Critique Essay. Do students lose more than they gain in online writing classes?
Courses that fulfill the General Education Requirements (GERs) at UMUC all have a common theme—technological transformations. In following this theme this semester in WRTG391, you will be critiquing an author on her views on online writing courses.
The critique essay asks you to look at a source with a critical eye and discuss its strengths and weaknesses. It will incorporate source material summary into its discussion but will also evaluate that source material.
Please write your critique essay on the following article. This article is available to you in the ereserves section of our class.
Kiefer, K. (2007). Chapter 8: Do students lose more than they gain in online writing classes? In, Brave New Classrooms (pp. 141-151). Peter Lang Publishing, Inc.
Considerations for this Essay:
You are taking WRTG 391 online or in hybrid format. In either case, you are involved significantly in online instruction in your class.
Kiefer argues in her essay that writing courses may not work well online. She provides various reasons for making her argument.
You might agree with her. Or you might agree with her on some points but question her on other points. Or you might disagree with her entirely. In this essay, you will evaluate her arguments and critique them.
In this essay, you will do the following:
- Introduce the topic and introduce the author and essay. Then state your thesis.
- Summarize the author’s argument or arguments. Your opinion is not included here. You simply summarize the author’s points.
- Critique the author.
- Evaluate the author’s argument or arguments.
- Respond to the author. Note what you agree with and what you disagree with. You will incorporate at least two other sources into this evaluation and response.
- Conclude the essay.
Module 1 in our class, which can be accessed in Content, provides additional advice on organizing the critique. In addition, click here for a video tutorial on organizing a critique essay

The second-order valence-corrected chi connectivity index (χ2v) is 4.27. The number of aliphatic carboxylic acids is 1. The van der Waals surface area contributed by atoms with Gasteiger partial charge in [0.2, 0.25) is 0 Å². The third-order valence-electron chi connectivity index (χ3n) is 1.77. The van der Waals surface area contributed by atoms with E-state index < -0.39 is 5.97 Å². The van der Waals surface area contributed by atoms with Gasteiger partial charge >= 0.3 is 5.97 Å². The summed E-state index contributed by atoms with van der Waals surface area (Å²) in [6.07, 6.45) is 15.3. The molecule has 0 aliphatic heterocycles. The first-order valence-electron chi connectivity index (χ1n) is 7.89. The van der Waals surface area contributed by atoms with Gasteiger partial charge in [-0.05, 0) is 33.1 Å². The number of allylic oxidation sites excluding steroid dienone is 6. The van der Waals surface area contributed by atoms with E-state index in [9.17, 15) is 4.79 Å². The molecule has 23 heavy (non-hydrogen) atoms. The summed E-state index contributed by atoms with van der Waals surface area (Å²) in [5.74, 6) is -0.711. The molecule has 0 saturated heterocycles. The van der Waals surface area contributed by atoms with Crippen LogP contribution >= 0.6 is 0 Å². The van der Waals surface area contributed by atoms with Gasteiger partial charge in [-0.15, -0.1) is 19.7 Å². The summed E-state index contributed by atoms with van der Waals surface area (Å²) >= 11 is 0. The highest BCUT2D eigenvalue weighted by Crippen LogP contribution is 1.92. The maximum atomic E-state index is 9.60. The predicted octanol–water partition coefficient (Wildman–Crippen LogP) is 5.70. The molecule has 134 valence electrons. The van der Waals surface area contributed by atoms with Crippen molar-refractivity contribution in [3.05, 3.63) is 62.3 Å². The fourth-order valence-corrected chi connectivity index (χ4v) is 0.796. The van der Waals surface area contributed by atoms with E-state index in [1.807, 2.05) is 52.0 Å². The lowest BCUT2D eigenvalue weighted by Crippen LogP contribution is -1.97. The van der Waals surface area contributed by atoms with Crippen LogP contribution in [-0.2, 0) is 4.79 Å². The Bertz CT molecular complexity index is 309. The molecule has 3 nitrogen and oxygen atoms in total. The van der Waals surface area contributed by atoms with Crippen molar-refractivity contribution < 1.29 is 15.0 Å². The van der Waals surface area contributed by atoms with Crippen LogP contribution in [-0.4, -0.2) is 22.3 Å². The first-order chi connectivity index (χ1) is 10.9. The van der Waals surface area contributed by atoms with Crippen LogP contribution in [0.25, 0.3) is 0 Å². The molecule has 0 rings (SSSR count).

Article Critique: Kiefer’s argument on Online Writing Classes
The increased adoption of online education caused by the numerous online platforms for the dissemination and sharing of information and knowledge is an example of the influence of the increased online interaction experienced following the internet era. Online learning and teaching is viewed as the wave of the future considering its influence on the education sector. However, teachers of writing and education experts have differing opinions on whether the trend benefits the students or whether online writing students lose more than they gain from the online classes. In Do Students Lose more than they Gain in Online Writing Classes?, Kate Kiefer argues that online writing courses may be inefficient and that with poor implementation students may lose more than they gain from the programs. Kiefer is a professor of English and a composition specialist who teaches undergraduate composition and graduate composition theory courses at the Colorado State University. Her expertise on online writing courses and writing, in general, is unquestionable. Through a critical analysis and evaluation of Kiefer’s arguments and integration of other expert arguments, this essay responds to the author by agreeing and disagreeing with her arguments in equal proportion.
Kiefer argues that online writing courses often fail students and that students may end up gaining nothing significant regarding developing writing skills and mastery. She attributes the inefficiency in teaching online writing classes to textual interactions that the technique employs. Further, the author asserts that teaching writing online denies the students the chance to interact wholly with students and teachers because all interactions are textual. Following this, she argues that unless the learner is sensitive to or possesses the will to examine the various functions of text in an online class then s/he can be trapped by personal constraints of understanding writing. As such, the author argues that the student may finish the course will less awareness of the contexts compared to students in the traditional classroom. Moreover, she argues that there are different opinions on whether the online writing classes can function as teaching and learning contexts equivalent to the traditional classrooms. However, she posits that many students continue to adopt online education due to political, social, and economic influence (Kiefer, 2008).